Self-Monitoring of Blood Glucose in Noninsulin-Treated Diabetes

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Conclusions

The scientific evidence does not show any benefits from systematic self-monitoring of blood glucose (SMBG) with test sticks in people with noninsulin-treated type 2 diabetes. Examples of specific situations where people with noninsulin-treated type diabetes may have reason to use test sticks include symptoms of hypoglycemia, particularly in patients being treated with sulfony-lurea agents and meglininides. Self-monitoring may also be needed for other purposes, eg, educational purposes in conjunction with changes in therapy or acute disease.

A more restrictive use of test sticks in the patient group would reduce costs and would not increase medical risks.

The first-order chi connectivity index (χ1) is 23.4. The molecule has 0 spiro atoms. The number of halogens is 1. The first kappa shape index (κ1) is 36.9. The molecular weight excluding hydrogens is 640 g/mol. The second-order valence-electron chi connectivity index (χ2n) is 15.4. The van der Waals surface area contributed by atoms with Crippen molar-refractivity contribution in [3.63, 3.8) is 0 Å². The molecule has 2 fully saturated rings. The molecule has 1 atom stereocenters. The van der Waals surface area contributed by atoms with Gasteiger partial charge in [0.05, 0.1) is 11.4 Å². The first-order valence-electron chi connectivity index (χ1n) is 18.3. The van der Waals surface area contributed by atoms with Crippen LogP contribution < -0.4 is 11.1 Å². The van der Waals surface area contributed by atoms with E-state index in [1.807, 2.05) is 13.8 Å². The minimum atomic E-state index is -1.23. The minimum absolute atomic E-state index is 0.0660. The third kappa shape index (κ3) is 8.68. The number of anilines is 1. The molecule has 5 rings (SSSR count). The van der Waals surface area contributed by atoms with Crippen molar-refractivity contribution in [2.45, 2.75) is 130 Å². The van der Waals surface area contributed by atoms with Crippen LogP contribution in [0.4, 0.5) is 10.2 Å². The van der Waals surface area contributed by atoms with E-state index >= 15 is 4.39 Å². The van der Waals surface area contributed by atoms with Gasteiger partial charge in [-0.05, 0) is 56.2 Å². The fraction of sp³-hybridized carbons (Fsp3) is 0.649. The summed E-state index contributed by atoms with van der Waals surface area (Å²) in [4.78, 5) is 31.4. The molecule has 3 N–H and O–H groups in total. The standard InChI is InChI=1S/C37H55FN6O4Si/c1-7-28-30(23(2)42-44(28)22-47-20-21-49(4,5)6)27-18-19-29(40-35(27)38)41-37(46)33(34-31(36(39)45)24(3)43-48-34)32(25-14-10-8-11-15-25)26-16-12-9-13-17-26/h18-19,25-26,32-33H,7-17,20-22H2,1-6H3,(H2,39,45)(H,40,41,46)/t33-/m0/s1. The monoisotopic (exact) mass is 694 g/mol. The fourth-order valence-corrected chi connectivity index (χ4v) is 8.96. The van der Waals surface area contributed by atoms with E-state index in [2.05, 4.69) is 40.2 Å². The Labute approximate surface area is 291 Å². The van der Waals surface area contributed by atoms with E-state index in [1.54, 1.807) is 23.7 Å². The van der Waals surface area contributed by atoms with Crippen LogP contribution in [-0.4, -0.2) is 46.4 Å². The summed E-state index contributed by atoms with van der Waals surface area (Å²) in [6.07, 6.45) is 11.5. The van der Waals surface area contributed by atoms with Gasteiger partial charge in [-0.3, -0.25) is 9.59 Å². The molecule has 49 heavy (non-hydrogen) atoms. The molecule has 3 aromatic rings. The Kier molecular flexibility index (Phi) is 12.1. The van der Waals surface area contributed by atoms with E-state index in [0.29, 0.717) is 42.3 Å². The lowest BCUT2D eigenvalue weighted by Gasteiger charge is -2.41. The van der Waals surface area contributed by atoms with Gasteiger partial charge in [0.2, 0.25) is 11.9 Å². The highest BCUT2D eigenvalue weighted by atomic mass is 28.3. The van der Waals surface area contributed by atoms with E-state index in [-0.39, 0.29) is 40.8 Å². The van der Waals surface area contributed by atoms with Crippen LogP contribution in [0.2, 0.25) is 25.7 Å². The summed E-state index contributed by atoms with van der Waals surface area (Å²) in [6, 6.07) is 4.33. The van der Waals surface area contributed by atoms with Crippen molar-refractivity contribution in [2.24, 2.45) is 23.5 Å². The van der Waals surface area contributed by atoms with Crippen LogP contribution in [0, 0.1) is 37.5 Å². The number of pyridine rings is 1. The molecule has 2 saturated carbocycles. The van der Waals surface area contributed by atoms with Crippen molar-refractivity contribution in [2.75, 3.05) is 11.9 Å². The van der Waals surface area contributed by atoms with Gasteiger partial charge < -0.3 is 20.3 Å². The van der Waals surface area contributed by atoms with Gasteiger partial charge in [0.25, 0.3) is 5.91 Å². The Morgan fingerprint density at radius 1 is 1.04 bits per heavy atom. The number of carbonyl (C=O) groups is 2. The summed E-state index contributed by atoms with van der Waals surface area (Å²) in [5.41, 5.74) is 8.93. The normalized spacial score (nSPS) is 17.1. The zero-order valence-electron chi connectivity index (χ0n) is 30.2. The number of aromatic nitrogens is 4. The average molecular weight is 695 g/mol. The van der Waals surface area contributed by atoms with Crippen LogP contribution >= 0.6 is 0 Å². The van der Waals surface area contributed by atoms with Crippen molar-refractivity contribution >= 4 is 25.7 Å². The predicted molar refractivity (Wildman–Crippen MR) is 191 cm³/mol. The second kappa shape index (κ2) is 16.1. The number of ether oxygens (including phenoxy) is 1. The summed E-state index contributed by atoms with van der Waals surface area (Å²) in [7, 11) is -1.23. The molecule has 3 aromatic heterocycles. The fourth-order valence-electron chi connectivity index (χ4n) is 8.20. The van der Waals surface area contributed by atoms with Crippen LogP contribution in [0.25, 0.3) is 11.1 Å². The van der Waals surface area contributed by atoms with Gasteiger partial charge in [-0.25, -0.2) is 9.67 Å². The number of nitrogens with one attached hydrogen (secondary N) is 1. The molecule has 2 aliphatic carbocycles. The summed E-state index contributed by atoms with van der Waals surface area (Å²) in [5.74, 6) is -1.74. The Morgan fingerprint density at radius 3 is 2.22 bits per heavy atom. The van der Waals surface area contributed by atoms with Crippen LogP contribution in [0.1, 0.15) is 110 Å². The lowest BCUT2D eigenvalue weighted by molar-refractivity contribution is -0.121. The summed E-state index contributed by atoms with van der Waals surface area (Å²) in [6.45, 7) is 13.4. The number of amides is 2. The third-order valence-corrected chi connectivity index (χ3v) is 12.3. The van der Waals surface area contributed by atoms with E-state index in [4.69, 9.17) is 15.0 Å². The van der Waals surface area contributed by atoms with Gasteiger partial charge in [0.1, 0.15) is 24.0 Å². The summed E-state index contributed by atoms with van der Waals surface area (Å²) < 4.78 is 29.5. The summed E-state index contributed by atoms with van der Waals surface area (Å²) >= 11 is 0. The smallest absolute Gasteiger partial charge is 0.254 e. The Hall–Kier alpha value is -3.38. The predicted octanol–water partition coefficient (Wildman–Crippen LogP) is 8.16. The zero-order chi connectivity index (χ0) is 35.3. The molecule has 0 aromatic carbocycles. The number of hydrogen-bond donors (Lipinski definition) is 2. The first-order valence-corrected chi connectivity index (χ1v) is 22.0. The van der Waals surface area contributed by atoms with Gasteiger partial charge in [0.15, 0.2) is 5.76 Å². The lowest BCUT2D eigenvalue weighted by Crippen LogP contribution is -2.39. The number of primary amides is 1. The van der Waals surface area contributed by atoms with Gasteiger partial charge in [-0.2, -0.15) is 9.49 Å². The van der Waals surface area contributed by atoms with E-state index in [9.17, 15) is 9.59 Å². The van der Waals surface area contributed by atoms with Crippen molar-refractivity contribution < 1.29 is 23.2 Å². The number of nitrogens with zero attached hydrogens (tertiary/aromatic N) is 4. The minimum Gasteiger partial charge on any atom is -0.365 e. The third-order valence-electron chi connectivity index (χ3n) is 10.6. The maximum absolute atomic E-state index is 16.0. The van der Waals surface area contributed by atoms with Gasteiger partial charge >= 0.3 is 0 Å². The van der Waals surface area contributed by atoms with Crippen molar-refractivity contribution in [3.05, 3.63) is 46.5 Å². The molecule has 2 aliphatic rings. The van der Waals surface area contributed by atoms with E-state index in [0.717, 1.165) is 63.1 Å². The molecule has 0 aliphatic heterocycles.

How to cite this report: SBU. Self-monitoring of blood glucose in noninsulin-treated diabetes. Stockholm: Swedish Council on Health Technology Assessment (SBU); 2009. SBU report no 194 (in Swedish).

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SBU Assessment presents a comprehensive, systematic assessment of available scientific evidence. The certainty of the evidence for each finding is systematically reviewed and graded. Full assessments include economic, social, and ethical impact analyses.

SBU assessments are performed by a team of leading professional practitioners and academics, patient/user representatives and SBU staff. Prior to approval and publication, assessments are reviewed by independent experts, SBU’s Scientific Advisory Committees and Board of Directors.

Published: 4/29/2009
Contact SBU: registrator@sbu.se
Report no: 194
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